Sunday, November 23, 2008

Has economics as taught in Canadian Universities become irrelevant?

In the Calgary Herald on Saturday, Peter McMartin wrote a story that challenges the relevance of economists given that so few anticipated the recent economic crisis, and perhaps even worse, seem to have no clue as to how this mess might be fixed. The usual critics of neo-classical economics are represented by JK Galbraith's son James, an economics professor himself. About the abysmal forecasting ability of economists of late, Galbraith states:

"It's an enormous blot on the reputation of the profession. There are thousands of economists. Most of them teach. And most of them teach a theoretical framework that has been shown to be fundamentally useless."

But it's not just Galbraith. Agreeing with Galbraith, Rick Harris of SFU adds:

"What is it we teach? What is taught is the textbook properties of what I would say is a normal functioning economy. And most of that stuff has nothing to do with what is going on now."

Paul Beaudry of UBC is not as down on economists as Galbraith and Harris over the recent events since Beaudry discounts the importance of forecasting as one of our profession's core purposes. Instead, Beaudry sees economists in playing a bigger role in analysing events after the fact and to use that knowledge to prevent crises from re-occuring:

“Really, the science is managing (the economy) after all this stuff has come out. Have we learned from the previous crises? And if we’ve learned from previous crises, what policies should we follow to prevent them from happening again?”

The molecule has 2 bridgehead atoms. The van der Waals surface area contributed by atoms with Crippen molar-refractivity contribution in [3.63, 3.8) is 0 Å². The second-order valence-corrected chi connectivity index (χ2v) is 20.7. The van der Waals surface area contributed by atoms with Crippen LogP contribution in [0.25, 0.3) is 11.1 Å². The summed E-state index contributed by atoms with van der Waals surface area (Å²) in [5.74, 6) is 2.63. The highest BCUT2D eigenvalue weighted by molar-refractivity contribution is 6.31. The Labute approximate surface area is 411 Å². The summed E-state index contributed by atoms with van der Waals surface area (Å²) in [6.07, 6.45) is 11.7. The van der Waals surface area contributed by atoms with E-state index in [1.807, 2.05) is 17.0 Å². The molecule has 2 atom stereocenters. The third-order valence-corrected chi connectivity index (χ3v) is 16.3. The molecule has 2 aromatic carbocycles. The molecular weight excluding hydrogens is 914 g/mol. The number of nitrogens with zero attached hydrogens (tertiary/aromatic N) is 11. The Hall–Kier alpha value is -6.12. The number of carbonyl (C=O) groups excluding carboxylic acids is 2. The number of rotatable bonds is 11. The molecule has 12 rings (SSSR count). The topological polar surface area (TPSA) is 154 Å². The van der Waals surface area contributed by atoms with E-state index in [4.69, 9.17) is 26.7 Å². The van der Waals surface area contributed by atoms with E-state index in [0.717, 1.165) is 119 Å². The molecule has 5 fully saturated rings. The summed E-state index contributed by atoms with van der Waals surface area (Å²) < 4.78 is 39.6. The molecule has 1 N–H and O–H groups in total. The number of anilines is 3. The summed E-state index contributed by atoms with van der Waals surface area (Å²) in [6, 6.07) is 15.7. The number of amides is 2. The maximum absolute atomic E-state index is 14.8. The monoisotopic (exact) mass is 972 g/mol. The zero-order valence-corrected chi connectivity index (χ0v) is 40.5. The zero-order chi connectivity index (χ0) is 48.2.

From this story, it appears that economists are either irrelevant for understanding and managing the economy, or just useless over the short run.

Read the full story, Peter McMartin, "Economists go soul searching", Calgary Herald, Nov. 22, 2008, page C2.

Most of the story is available at:
http://www.canada.com/calgaryherald/iphone/business/calgary/story.html?id=e683dc66-0e6b-406a-8487-3e167bd2e05f

10 comments:

Jeffrey Church said...

Please note:

(i) Economics is more than macroeconomics (thankfully).

(ii) Economics is the study of self-interested actors. In this case the trust that had been developed between investors and managers was liquidated as a result of incentive structures that made it impossible for managers not to "cash out" and ignore long term damage to the firm and shareholders. What do I care if I don’t have a job next year if I make $30 million this year? The study of trust, and, in particular, when agreements are self enforcing based on developing a reputation for not acting opportunistically (and of course when they are not), is well understood in industrial organization.

David said...

Keynesian macro has not been an important force in policy making for at least two decades. Read Galbraith's biography by Parker if you don't believe that.

Anonymous said...

So did the IO economists see this coming?

If you want to counter Harris' claim that what we teach is not useful for something like this crisis, then what would IO economists propose as the policy solution for the policy crisis? Or, are we in a Beaudry world, where the insights of IO can be used to examine the crisis after the fact for the purpose of designing policy to avoid the crisis from happening again? Were the S&L crisis and the Enron situation too small to catch the attention of economists?